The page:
Raising SUDEP Awareness to Honor Marquis

Marquis' SUDEP eJourney shared by his mother Tanisha Graves
Tanisha Graves
Parent of a Child with Epilepsy
Thursday, October 14, 2021

My son, Marquis Devon Chapman, started having seizures at the age of 5 months. It started off as febrile seizures and later turned into tonic-clonic seizures. It took doctors several years to diagnose why Marquis was having seizures.

I wanted my son to have a normal life like others kids his age, but he would have seizures that limited him and our family from participating in activities and functions. When he felt auras, he tried fighting them off before a seizure happened. In his postictal state, he slept because his body was so tired after tonic-clonic seizures.

Marquis took several medications, had vagus nerve stimulation, a Mickey button and port-a-cath, an implanted device that allowed doctors access to his veins to administer epilepsy treatment. It was difficult to control his seizures and we needed safety devices to help us with his care, which were challenging to obtain due insurance costs. We were not aware that there were organizations that could have helped us because no one shared that with us. We didn’t know people can have seizures that compromise their heart and lungs causing sudden unexpected death in epilepsy (SUDEP), which is what happened to Marquis when he was 26 years old. If we could have been alerted, maybe we would not have lost him.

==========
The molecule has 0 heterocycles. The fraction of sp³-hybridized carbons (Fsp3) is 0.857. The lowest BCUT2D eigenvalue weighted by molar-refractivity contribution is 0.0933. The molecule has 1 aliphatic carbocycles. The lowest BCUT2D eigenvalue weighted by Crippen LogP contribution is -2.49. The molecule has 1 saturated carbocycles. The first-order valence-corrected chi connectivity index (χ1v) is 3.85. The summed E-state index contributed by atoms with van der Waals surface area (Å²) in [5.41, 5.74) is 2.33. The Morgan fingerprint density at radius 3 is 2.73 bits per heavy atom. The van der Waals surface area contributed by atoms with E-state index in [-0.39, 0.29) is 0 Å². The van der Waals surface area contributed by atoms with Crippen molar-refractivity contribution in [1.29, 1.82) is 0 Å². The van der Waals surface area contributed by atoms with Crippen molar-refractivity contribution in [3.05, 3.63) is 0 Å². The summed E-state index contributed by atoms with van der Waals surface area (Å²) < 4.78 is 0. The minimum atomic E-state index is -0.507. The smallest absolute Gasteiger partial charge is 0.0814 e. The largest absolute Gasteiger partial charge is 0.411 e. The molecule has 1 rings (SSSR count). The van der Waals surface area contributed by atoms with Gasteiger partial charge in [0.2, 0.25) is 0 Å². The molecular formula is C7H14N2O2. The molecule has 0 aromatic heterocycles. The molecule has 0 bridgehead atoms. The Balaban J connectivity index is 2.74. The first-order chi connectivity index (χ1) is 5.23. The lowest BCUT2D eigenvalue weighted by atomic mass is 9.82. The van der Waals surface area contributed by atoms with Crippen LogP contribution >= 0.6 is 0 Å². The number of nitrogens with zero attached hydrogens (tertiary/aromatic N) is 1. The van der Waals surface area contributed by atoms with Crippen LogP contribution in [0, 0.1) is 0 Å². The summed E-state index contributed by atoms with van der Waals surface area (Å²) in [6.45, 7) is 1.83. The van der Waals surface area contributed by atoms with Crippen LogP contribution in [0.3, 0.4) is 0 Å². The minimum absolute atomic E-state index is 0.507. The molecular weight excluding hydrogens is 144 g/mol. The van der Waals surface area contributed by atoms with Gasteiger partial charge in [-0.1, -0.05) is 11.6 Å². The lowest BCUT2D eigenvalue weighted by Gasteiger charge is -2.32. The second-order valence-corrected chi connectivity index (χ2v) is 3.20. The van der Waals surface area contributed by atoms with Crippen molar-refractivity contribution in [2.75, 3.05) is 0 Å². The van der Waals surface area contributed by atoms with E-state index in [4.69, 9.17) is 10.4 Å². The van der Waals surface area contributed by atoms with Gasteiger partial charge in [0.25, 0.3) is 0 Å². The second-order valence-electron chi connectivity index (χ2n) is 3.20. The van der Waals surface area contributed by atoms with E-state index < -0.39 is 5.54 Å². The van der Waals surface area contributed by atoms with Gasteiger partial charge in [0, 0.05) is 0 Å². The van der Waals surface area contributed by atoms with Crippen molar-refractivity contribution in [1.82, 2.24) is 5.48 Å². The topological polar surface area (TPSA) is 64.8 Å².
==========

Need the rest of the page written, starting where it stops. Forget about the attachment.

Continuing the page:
Since losing Marquis, I have become a listening ear and an advocate for those with epilepsy. Many people I have spoken with lack support and understanding when it comes to dealing with epilepsy, so I founded a nonprofit organization to help parents get peace of mind by providing safety devices for kids while they sleep. I provide support in many Facebook Group and online communities, and have been invited to speak about healthcare disparities. I have also helped a research team with ideas for new device or medication that will aide in stopping seizures.

Through my work, I hope to be a voice for so many that are no longer here due to SUDEP. I continue to hold annual events to honor Maquis’ life and bring education and awareness to epilepsy. Never give up on your child and love them no matter what. If you don’t understand something, ask questions. In doing so, you can be there for your child and be the best advocate that you can be.

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Reviewed by: 
Sara Wyen

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The mission of the Epilepsy Foundation is to lead the fight to overcome the challenges of living with epilepsy and to accelerate therapies to stop seizures, find cures, and save lives.

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